Could government finally be hearing business’s calls?

For once I feel like business and government are not pulling in opposite directions: BLSA CEO.
Image: Supplied

It is sometimes tempting to believe that our country is stuck, unable to make the changes needed to get the economy growing. Yet this year I have noted a positive shift in the government’s view on what is necessary to solve our economic challenges.

The State of the Nation (Sona) speech in January acknowledged clearly that business is central to sustainable job creation. President Cyril Ramaphosa was clear: “The key task of government is to create the conditions that will enable the private sector – both big and small – to emerge, to grow, to access new markets, to create new products and to hire new employees.”

This was a very positive statement on the role that business should be playing in the economy and the importance of government in enabling it. He pointed to the structural impediments that need to be fixed – reliable electricity, efficient ports and rail, scarcity of broadband, water quality. He spoke of the need to eliminate red tape that saddles companies with costs and damages their efficiency.

Then we had last week’s budget speech. Finance Minister Enoch Godongwana bravely held the line on improving the government’s debt outlook, keeping expenditure under control on key consumption lines while directing increased spending in a targeted way. This gives confidence that government is now in control of its massive debt and will be able to turn the trajectory on the debt-to-GDP ratio in the next few years.

It was also encouraging that the minister stuck to the plan to reduce the corporate tax rate from 28% to 27%. This had been announced in the last budget as part of a wider tax shake up to eliminate several tax incentives, so it is neutral overall. But it will be positive for business sentiment and bring South Africa’s corporate tax rates closer to international averages. Company profitability has been struggling, so corporate income tax has been shrinking in the overall tax mix. But reducing tax rates encourages companies to do more business in South Africa rather than in lower-tax jurisdictions elsewhere. As the minister said, the corporate tax system must support companies to “grow, increase investment and employ more people”.

Collectively, the Sona and budget reveal a closer alignment with the issues that business has been highlighting for a long time.

One gets the sense that the message is getting through.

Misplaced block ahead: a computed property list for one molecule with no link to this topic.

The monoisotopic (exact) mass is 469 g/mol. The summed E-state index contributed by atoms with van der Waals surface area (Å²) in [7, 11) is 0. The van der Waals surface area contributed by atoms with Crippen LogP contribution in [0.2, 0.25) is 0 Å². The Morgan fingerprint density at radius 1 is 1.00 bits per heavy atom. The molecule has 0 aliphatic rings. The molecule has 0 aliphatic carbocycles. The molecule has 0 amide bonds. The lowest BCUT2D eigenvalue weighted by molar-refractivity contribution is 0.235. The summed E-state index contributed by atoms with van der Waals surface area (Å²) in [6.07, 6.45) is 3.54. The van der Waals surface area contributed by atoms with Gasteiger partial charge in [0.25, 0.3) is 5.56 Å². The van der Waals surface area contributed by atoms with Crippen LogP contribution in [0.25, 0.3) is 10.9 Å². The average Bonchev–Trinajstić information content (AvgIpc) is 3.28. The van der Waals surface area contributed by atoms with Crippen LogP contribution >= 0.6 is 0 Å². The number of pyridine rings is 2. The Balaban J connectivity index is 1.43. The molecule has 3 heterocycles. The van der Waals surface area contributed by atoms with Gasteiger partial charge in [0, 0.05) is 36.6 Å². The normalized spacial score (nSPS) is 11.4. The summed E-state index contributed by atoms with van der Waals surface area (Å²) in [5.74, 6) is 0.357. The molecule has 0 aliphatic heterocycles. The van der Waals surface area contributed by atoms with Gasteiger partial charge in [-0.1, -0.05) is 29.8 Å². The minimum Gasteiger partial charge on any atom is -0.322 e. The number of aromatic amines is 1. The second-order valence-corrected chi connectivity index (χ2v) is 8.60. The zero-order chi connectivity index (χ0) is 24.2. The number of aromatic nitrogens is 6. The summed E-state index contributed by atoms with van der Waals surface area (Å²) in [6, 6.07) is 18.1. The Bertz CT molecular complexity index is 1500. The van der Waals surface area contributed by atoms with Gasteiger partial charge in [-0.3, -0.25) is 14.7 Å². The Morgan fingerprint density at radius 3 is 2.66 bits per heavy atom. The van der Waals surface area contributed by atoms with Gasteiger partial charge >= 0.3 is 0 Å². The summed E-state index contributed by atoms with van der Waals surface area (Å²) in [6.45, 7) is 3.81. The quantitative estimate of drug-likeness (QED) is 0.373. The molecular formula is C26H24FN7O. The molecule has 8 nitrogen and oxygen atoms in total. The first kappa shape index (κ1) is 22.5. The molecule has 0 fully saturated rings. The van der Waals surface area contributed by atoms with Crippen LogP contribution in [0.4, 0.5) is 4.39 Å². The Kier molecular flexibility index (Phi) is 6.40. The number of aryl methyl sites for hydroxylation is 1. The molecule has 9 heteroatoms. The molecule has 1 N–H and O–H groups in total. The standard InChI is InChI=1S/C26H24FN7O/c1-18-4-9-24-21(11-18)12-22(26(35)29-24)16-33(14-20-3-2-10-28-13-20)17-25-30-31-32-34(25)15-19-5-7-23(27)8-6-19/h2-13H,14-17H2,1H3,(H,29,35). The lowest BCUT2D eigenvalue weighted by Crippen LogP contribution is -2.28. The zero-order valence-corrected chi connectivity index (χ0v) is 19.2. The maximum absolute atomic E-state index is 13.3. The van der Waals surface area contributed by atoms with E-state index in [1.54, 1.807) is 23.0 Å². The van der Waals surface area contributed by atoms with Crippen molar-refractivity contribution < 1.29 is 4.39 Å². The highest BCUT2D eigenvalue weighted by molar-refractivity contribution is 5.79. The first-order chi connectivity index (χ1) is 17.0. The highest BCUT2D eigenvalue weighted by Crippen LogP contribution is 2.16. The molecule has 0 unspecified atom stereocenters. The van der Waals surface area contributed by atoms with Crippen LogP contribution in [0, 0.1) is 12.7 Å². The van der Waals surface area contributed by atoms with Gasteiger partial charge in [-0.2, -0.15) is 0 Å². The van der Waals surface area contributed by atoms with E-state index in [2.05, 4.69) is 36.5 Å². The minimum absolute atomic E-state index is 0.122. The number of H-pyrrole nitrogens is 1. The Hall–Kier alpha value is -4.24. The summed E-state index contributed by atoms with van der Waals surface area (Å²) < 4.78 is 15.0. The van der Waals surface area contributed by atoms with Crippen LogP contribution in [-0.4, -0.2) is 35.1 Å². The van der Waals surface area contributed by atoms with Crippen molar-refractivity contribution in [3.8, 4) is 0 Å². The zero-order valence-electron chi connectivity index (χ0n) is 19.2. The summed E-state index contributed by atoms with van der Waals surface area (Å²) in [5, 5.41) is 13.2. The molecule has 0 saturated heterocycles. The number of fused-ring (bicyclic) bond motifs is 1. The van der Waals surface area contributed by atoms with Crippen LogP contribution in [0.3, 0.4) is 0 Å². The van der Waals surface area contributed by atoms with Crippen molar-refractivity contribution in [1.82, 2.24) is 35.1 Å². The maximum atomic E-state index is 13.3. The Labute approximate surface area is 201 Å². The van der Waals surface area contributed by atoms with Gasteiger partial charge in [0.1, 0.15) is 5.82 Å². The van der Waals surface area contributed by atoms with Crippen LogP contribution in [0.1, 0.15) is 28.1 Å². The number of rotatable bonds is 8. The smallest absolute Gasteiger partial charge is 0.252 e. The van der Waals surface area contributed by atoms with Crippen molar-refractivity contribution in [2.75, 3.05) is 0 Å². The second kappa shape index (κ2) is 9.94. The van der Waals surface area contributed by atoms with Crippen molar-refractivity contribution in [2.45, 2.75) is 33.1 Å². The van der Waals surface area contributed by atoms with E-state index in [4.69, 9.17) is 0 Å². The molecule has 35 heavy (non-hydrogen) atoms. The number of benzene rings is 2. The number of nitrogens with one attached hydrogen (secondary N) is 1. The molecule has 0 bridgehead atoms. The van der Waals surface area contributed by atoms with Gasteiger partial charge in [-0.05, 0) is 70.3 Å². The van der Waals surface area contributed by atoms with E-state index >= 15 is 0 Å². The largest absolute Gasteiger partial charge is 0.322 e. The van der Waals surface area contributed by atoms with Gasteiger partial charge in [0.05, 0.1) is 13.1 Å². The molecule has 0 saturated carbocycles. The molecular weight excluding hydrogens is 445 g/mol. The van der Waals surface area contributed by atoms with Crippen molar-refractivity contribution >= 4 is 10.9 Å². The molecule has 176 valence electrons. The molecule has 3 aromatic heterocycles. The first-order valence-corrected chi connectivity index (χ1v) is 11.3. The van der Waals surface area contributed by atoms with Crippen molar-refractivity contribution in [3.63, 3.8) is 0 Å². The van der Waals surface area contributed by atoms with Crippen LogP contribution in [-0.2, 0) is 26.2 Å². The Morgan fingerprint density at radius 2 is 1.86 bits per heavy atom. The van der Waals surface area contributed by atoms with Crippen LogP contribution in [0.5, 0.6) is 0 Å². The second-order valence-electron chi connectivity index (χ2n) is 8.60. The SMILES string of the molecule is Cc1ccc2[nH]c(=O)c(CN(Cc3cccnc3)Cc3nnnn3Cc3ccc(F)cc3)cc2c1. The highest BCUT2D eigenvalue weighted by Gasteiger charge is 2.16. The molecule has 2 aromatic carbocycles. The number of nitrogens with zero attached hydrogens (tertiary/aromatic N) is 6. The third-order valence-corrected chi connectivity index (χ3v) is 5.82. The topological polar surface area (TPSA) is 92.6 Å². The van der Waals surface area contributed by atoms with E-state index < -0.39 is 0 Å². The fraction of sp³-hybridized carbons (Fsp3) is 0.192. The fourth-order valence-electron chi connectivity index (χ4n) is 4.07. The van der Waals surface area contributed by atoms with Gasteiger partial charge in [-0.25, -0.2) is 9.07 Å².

The key issues that I have often highlighted that currently restrict employment and business growth have now been acknowledged by the president and finance minister.

Of course, the challenge is to turn this alignment into real changes that drive business investment. There is really nothing complicated about the conditions under which businesses will invest: it is when companies foresee a return in excess of the cost of investment. Lower tax rates instantly improve the return outlook. Improving the efficiency of the economy is a longer-term project to do the same. The less cost faced by business to move goods around the economy, the better for everyone and the better the case for investment. Reliable, low-cost electricity would dramatically help the case too.

For once I feel like business and government are not pulling in opposite directions. This gives an opportunity for BLSA and the rest of organised business to work together with government to deliver the conditions we need to grow the economy and create jobs.

Ultimately, jobs are what we need to deal with our overwhelming challenges of poverty and inequality in South Africa. I am more optimistic about the chances we now have to do that, with government recognising that it cannot sustainably be the sole source of employment growth any longer.

Action time

It is, though, time for action.

In the energy market, despite the deep structural reform announcement last year allowing self-generation up to 100MW,

…the preposterous requirements from electricity regulator Nersa means it will be impossible to get any of these projects under way anytime soon and government needs to intervene urgently in this regard.

The wider challenge of getting rid of red tape that bogs down business without any corresponding benefits is a project in which I am keen to work with government to deliver. We should start with the remaining Covid restrictions on workplaces, which now frustrate businesses from bringing staff back to work and unnecessarily constrain employment.

I look forward to working with government on the many other ways we can make South Africa a better place to do business and contribute to the economy.

Busi Mavuso is CEO of Business Leadership South Africa

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